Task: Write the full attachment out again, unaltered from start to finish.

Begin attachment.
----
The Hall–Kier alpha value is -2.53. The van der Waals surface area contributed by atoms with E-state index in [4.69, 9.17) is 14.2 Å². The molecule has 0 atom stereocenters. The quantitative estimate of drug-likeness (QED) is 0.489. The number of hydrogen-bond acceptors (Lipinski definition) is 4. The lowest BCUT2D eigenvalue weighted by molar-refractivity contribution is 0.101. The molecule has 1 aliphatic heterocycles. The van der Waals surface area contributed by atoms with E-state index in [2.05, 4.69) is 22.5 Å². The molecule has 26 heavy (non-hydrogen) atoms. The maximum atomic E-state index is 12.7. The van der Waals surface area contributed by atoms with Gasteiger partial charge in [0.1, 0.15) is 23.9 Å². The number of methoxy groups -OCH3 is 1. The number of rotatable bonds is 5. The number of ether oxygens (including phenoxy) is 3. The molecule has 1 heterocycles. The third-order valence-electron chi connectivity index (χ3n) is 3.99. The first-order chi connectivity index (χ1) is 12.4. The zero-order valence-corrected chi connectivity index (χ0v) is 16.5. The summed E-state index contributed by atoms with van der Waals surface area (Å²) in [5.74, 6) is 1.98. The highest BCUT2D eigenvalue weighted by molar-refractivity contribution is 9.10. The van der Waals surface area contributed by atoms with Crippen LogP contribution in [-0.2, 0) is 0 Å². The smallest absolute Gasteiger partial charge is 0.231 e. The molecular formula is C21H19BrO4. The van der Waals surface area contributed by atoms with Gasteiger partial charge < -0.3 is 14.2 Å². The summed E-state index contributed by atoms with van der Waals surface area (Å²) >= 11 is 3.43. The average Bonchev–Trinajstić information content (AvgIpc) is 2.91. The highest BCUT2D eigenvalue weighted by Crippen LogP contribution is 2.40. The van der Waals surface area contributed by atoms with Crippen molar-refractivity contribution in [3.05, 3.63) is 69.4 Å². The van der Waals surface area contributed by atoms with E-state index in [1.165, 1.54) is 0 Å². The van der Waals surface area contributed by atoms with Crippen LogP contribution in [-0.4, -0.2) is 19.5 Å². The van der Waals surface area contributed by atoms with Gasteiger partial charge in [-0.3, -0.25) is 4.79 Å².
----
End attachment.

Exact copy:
The Hall–Kier alpha value is -2.53. The van der Waals surface area contributed by atoms with E-state index in [4.69, 9.17) is 14.2 Å². The molecule has 0 atom stereocenters. The quantitative estimate of drug-likeness (QED) is 0.489. The number of hydrogen-bond acceptors (Lipinski definition) is 4. The lowest BCUT2D eigenvalue weighted by molar-refractivity contribution is 0.101. The molecule has 1 aliphatic heterocycles. The van der Waals surface area contributed by atoms with E-state index in [2.05, 4.69) is 22.5 Å². The molecule has 26 heavy (non-hydrogen) atoms. The maximum atomic E-state index is 12.7. The van der Waals surface area contributed by atoms with Gasteiger partial charge in [0.1, 0.15) is 23.9 Å². The number of methoxy groups -OCH3 is 1. The number of rotatable bonds is 5. The number of ether oxygens (including phenoxy) is 3. The molecule has 1 heterocycles. The third-order valence-electron chi connectivity index (χ3n) is 3.99. The first-order chi connectivity index (χ1) is 12.4. The zero-order valence-corrected chi connectivity index (χ0v) is 16.5. The summed E-state index contributed by atoms with van der Waals surface area (Å²) in [5.74, 6) is 1.98. The highest BCUT2D eigenvalue weighted by molar-refractivity contribution is 9.10. The van der Waals surface area contributed by atoms with Crippen LogP contribution in [-0.2, 0) is 0 Å². The smallest absolute Gasteiger partial charge is 0.231 e. The molecular formula is C21H19BrO4. The van der Waals surface area contributed by atoms with Gasteiger partial charge < -0.3 is 14.2 Å². The summed E-state index contributed by atoms with van der Waals surface area (Å²) >= 11 is 3.43. The average Bonchev–Trinajstić information content (AvgIpc) is 2.91. The highest BCUT2D eigenvalue weighted by Crippen LogP contribution is 2.40. The van der Waals surface area contributed by atoms with Crippen molar-refractivity contribution in [3.05, 3.63) is 69.4 Å². The van der Waals surface area contributed by atoms with E-state index in [1.165, 1.54) is 0 Å². The van der Waals surface area contributed by atoms with Crippen LogP contribution in [-0.4, -0.2) is 19.5 Å². The van der Waals surface area contributed by atoms with Gasteiger partial charge in [-0.3, -0.25) is 4.79 Å².